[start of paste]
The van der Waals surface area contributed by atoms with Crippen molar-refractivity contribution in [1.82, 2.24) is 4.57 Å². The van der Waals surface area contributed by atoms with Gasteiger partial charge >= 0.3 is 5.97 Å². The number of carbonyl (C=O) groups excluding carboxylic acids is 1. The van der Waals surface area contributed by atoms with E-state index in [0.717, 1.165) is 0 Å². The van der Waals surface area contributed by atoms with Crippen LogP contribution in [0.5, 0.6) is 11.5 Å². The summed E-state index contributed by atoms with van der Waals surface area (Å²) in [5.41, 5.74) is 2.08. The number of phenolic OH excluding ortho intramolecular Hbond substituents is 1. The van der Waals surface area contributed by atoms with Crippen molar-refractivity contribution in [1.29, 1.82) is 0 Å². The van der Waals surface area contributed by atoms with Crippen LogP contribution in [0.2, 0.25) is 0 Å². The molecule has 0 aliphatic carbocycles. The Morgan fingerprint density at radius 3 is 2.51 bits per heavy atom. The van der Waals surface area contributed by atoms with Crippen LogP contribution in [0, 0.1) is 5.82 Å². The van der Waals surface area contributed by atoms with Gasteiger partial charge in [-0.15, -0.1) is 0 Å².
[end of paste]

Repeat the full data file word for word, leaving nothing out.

The van der Waals surface area contributed by atoms with Crippen molar-refractivity contribution in [1.82, 2.24) is 4.57 Å². The van der Waals surface area contributed by atoms with Gasteiger partial charge >= 0.3 is 5.97 Å². The number of carbonyl (C=O) groups excluding carboxylic acids is 1. The van der Waals surface area contributed by atoms with E-state index in [0.717, 1.165) is 0 Å². The van der Waals surface area contributed by atoms with Crippen LogP contribution in [0.5, 0.6) is 11.5 Å². The summed E-state index contributed by atoms with van der Waals surface area (Å²) in [5.41, 5.74) is 2.08. The number of phenolic OH excluding ortho intramolecular Hbond substituents is 1. The van der Waals surface area contributed by atoms with Crippen molar-refractivity contribution in [1.29, 1.82) is 0 Å². The van der Waals surface area contributed by atoms with Crippen LogP contribution in [0.2, 0.25) is 0 Å². The molecule has 0 aliphatic carbocycles. The Morgan fingerprint density at radius 3 is 2.51 bits per heavy atom. The van der Waals surface area contributed by atoms with Crippen LogP contribution in [0, 0.1) is 5.82 Å². The van der Waals surface area contributed by atoms with Gasteiger partial charge in [-0.15, -0.1) is 0 Å².